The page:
Finally, there’s clinical psychology. For many people, this is what psychology means. Many people associate psychology with clinical psychology, and in fact, it’s a very important aspect of psychology. Clinical psychologists are interested in the diagnosis that the causes and the treatment of mental disorders, disorders like schizophrenia, depression and anxiety disorders. It would be impossible for me to provide a full spectrum introduction to all of these sub fields of psychology in the time I have.

So what I’m going to do instead is I’m going to focus on three case studies. I’m gong to focus on compassion, racism, and sex. I’ve chosen these case studies for two reasons. First, each of them is particularly interesting in its own light. These are questions we’re interested in as people, as scientists, but also in our every day lives. And I want to try to persuade you that psychologists have some interesting things to say about them.

Second, together they illustrate the range of approaches that psychologists use. The sort of theories that we construct, the sorts of methods we use when approaching a domain. I want to try to give you a feeling for what psychology looks like when we actually carry it out.

The first case study is compassion. Compassion...

Read the full transcript at bigthink.com/videos/psychology-is-the-study-of-inn…

All Comments (21)
  • @bigthink
    Thanks for watching (and sharing)! We have 5 more that we'll release from this series. Stay tuned.
  • @shalimarsgirl
    "Love looks not with the eyes but with the mind" William Shakespeare, and "The most important quality in a mate is kindness". That's how it is. Excellent video. Thank you!
  • @tomatoxflames
    Watched the Yale lectures he has on YouTube. Very good 10/10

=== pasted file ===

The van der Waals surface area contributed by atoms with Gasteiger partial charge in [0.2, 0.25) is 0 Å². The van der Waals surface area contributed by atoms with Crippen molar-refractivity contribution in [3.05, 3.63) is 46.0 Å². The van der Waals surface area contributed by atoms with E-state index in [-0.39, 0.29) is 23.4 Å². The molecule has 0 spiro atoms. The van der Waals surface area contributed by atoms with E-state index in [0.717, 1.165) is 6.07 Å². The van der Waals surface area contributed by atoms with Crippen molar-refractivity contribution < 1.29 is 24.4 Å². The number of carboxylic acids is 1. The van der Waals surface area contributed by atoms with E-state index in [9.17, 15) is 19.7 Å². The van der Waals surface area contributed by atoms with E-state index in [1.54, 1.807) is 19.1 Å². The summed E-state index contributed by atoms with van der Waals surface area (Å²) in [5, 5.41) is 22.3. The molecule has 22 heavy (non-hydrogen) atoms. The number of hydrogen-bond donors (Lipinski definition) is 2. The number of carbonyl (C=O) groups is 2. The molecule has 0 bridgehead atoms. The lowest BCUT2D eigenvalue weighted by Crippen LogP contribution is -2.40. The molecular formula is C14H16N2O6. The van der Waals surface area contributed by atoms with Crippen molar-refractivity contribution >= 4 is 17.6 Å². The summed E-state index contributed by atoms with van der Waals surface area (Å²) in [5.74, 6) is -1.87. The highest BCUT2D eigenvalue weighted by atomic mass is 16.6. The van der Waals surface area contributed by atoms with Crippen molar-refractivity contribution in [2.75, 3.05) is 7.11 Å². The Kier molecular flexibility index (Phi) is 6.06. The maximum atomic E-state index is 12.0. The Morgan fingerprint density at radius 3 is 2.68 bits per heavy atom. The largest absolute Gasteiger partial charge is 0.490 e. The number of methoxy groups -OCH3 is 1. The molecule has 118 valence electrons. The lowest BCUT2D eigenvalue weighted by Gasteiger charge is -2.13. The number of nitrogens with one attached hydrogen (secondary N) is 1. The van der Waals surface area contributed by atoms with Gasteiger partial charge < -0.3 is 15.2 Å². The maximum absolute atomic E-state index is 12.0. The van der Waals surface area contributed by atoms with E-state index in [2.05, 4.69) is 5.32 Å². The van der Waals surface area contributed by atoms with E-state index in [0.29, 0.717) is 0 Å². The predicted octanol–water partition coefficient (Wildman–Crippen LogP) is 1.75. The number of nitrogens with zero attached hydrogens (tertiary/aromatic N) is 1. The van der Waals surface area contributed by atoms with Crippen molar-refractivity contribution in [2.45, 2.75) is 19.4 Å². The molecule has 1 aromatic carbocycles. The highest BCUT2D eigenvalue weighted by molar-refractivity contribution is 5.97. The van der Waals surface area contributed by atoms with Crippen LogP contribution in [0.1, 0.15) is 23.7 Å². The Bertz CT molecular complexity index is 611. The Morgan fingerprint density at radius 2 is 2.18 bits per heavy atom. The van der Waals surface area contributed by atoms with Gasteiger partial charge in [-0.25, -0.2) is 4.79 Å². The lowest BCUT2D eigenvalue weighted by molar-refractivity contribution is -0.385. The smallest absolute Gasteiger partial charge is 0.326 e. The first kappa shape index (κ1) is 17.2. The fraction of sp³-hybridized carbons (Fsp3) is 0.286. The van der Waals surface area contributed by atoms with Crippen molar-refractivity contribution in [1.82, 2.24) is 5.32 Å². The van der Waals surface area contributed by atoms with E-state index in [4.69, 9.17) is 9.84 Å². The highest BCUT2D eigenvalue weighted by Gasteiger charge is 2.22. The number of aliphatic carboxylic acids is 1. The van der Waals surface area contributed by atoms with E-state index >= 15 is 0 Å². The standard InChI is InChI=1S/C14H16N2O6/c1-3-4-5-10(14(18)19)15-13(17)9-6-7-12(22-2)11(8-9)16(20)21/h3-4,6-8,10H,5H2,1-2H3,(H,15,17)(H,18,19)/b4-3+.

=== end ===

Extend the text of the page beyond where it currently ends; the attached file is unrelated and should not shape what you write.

• @skeetdroid
    i really like the way this video was put together and the visual representations of almost unfathomable things. very good job! i wish all lectures were like this.
  • @Pepetex26
    the presentation: 10/10 ign would play again. the sound effects: please make it stop kill me now.
  • @thedawapenjor
    Thank you Big Think for producing so many of these valuable videos for so long.
  • @dave474c
    "The more easily disgusted you are, the more aversion you have to outgroups" Very interesting.
  • @KikoMartinsUSA
    Professor Paul Bloom at his best! A synopsis of us, humans, just as the way we are. You've got to love him!
  • @alecmorrow8431
    Genuinely an amazing teacher, not only sonicly aware and understanding of what he is teaching, but equally as much capable of being interesting consistently.
  • @less4wireless
    I have no idea if mister Bloom will get this, but I want to personally thank him for helping me understand psychology better. Thank you sir, I improve my grades by 20%.And my life! Thank you! 
  • @brattenj57
    All I can say is: OUTSTANDING! Thank you, Paul Bloom, for bringing this to us.
  • @jolness1
    This is so damn good, I would love to see these make a comeback!
  • I was thinking about this before typing it as a comment. This might be the most useful video I have ever watched on YouTube!
  • @felixxia3604
    the boy at 7:20, i want to hug him. i wish he would not change and have even more compassion like that forever. if only everyone is like that..... the world will be even more beautiful
  • @JoanaKompa
    An excellent general introduction to psychology without regurgitating history. Bloom's focus is very much on social psychology. I liked the findings on disgust and prejudice against outgroups. Compassion, racism and sex are great topics as they relate to the experience of many viewers.
  • @yoden666
    Wow.. learned so much right now. Thank for the lecture, very well done
  • @shegsdev
    How come I am just seeing this series? I love Paul Bloom's lectures...always interesting and full of wisdom.